Franchi argues that Ashby’s homeostat can be usefully understood as a thought experiment to explore the theory that life is fundamentally heteronomous. While I share Franchi’s interpretation, I disagree that this theory of life is a promising alternative that is at odds with most of the Western philosophical tradition. On the contrary, heteronomy lies at the very core of computationalism, and this is precisely what explains its persistent failure to construct life-like agents.
Tool-use Leads to Bodily Extension, but not Bodily Incorporation: The Limits of Mind-as-it-could-be?
Sato and colleagues make use of an innovative method that combines robotics modeling and psychological experimentation to investigate how tool use affects our living and lived embodiment. I situate their approach in a general shift from robotics to human-computer interface studies in enactive cognitive science, and speculate about the necessary conditions for the bodily incorporation of tools.
November 6, 2013 at 12:17 pm (Publications)
Tags: adaptive behavior, artificial life, origins of life, synthetic biology
The conference paper I presented with Nathaniel Virgo and Takashi Ikegami at the 2011 European Conference on Artificial Life was selected for a special issue of the journal Artificial Life dedicated to showcasing the best work of that conference. Our expanded paper has finally become available.
Motility at the Origin of Life: Its Characterization and a Model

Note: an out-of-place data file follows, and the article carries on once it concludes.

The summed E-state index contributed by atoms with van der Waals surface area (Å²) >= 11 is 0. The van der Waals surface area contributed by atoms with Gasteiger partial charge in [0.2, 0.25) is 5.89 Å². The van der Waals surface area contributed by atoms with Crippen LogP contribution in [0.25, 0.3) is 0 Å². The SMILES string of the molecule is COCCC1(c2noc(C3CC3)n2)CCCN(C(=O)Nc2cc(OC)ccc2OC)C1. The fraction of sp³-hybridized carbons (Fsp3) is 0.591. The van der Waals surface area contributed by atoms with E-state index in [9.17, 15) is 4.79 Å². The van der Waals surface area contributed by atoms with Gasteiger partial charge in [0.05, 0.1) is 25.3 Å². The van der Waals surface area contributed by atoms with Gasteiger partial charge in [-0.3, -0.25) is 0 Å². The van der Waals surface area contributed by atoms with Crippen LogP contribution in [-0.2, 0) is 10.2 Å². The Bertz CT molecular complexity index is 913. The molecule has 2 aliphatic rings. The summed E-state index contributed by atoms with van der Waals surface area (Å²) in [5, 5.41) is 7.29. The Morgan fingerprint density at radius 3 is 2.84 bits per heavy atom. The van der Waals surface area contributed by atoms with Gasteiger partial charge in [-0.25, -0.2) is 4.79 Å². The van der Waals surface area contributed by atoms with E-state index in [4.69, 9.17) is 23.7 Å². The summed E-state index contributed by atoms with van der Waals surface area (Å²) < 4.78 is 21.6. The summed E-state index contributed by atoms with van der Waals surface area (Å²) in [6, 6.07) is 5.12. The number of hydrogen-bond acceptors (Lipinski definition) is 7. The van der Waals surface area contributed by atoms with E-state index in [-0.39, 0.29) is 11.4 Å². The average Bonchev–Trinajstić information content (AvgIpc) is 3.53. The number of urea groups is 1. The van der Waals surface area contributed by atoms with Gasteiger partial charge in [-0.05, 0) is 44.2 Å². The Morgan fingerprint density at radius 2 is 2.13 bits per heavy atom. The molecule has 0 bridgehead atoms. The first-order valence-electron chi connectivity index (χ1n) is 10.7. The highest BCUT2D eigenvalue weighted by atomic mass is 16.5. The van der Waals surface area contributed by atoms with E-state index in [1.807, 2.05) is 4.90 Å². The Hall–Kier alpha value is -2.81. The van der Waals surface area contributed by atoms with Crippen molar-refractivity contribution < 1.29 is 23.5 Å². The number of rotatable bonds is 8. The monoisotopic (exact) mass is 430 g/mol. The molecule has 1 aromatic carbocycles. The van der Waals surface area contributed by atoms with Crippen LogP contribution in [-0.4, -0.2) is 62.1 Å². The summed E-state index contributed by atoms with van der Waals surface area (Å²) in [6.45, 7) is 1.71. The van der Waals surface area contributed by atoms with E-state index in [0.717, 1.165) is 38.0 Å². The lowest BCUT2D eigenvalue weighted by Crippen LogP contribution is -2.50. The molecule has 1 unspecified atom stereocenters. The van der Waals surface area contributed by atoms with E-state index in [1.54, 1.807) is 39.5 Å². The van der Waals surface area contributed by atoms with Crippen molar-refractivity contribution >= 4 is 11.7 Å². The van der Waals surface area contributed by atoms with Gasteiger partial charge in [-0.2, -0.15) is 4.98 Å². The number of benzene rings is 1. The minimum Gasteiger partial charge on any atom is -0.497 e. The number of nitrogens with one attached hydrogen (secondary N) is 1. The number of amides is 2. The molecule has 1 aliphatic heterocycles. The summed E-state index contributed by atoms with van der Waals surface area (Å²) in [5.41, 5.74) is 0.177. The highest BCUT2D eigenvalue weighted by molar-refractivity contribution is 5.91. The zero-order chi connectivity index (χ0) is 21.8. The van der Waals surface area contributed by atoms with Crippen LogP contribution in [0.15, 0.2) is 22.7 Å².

Tom Froese, Nathaniel Virgo and Takashi Ikegami
Due to recent advances in synthetic biology and artificial life, the origin of life is currently a hot topic of research. We review the literature and argue that the two traditionally competing replicator-first and metabolism-first approaches are merging into one integrated theory of individuation and evolution. We contribute to the maturation of this more inclusive approach by highlighting some problematic assumptions that still lead to an impoverished conception of the phenomenon of life. In particular, we argue that the new consensus has so far failed to consider the relevance of intermediate time scales. We propose that an adequate theory of life must account for the fact that all living beings are situated in at least four distinct time scales, which are typically associated with metabolism, motility, development, and evolution. In this view, self-movement, adaptive behavior, and morphological changes could have already been present at the origin of life. In order to illustrate this possibility, we analyze a minimal model of lifelike phenomena, namely, of precarious, individuated, dissipative structures that can be found in simple reaction-diffusion systems. Based on our analysis, we suggest that processes on intermediate time scales could have already been operative in prebiotic systems. They may have facilitated and constrained changes occurring in the faster- and slower-paced time scales of chemical self-individuation and evolution by natural selection, respectively.
September 2, 2013 at 12:00 pm (Publications)